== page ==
§ Order read, for resuming Adjourned Debate on Question [24th March], "That the Bill be now read a second time."—(Mr. Pulley.)
§ Question again proposed.
§ Debate resumed.
§ THE ATTORNEY GENERAL (Sir CHARLES RUSSELL) (Hackney, S.)
said, that the main scope and object of the Bill was to give to any two justices or a single stipendiary magistrate the power of pronouncing decrees of judicial separation if it was shown that a wife had been deserted by her husband. Such a Bill would be viewed differently by those who took different views as to the desirability of granting facilities to sever the matrimonial tie; and beyond that there was the question of granting the power proposed to such a tribunal. He did not say that it might not be necessary to grant to poor persons greater facilities for availing themselves of the law; but this Bill would enable the magistrates empowered to do so—and he desired to speak of them with all respect 345 —however unlearned in the law they might be, to pronounce the decree, without the husband being convicted of desertion, and merely upon proof being given that he had deserted his wife. The law had already taken one very important step in the way of giving power to magistrates. Under the Matrimonial Causes Act, in case a husband was convicted of aggravated assault, if it was shown that the woman was in actual peril, the magistrates might pronounce a decree of judicial separation. But this Bill appeared to open a wide door to collusion between man and wife, who might agree to leave each other, and then allege that there had been desertion; and no remedy was left in case it should thereafter be found that there had been collusion. The 2nd clause of the Bill gave an extraordinary power — a power which he was not aware was given to any other tribunal. It enabled an application to be made, a summons to be granted, and an order made, although the husband had never been served with notice at all. He would admit that the present law was cumbrous in the case of desertion, because the wife must either go to the Poor Law Guardians, get assistance, and put them in motion, or go and live with some relation, who would supply her with necessaries, and in that indirect way raise an action against the husband. Some shorter and more direct remedy was required, and he hoped it might have been possible to evolve out of this Bill a reasonable proposition to meet the grievance he had stated; but he was afraid it did not afford the means of providing a remedy. He could not agree to the provisions of the Bill as it stood.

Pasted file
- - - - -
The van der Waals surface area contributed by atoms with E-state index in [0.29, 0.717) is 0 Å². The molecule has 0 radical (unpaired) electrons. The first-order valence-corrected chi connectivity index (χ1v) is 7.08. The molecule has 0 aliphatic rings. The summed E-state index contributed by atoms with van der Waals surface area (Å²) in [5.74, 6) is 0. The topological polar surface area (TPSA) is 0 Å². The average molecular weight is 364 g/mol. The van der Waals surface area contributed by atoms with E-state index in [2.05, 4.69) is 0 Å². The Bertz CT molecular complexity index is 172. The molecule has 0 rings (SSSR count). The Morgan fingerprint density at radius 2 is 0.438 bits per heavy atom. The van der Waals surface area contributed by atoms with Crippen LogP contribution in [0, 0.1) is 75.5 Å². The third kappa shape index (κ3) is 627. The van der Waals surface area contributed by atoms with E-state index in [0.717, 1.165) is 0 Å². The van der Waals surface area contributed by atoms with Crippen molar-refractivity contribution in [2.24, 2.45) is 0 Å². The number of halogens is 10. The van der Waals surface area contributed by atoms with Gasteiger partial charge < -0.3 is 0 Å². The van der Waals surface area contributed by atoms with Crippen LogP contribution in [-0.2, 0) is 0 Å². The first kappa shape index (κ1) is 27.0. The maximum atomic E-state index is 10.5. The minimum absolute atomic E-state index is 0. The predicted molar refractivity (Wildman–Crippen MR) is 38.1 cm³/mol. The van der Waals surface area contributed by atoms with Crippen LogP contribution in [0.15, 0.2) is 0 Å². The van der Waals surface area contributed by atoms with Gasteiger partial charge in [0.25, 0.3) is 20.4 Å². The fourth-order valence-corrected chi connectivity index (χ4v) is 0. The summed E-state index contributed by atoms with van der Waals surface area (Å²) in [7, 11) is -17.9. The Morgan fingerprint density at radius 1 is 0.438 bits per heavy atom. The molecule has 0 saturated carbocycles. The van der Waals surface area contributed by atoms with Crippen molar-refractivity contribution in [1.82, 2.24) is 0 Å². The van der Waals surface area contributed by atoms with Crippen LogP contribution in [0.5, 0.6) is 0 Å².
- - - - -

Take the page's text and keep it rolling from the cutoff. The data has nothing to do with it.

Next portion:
§ MR. BRADLAUGH (Northampton)
, in supporting the Bill, said, that the objections of the hon. and learned Gentleman the Attorney General referred to details which could very well be considered in Committee. The principle of the Bill was that of securing maintenance to married women who had been deserted by their husbands, and to secure for them the equivalent of a decree of judicial separation. It was impossible that poor women could employ solicitors, so as to avail themselves of the remedies now provided. It was easy to make this Bill say that the husband should have been convicted of desertion; 346 and in cases of divorce substituted service of a summons was already known.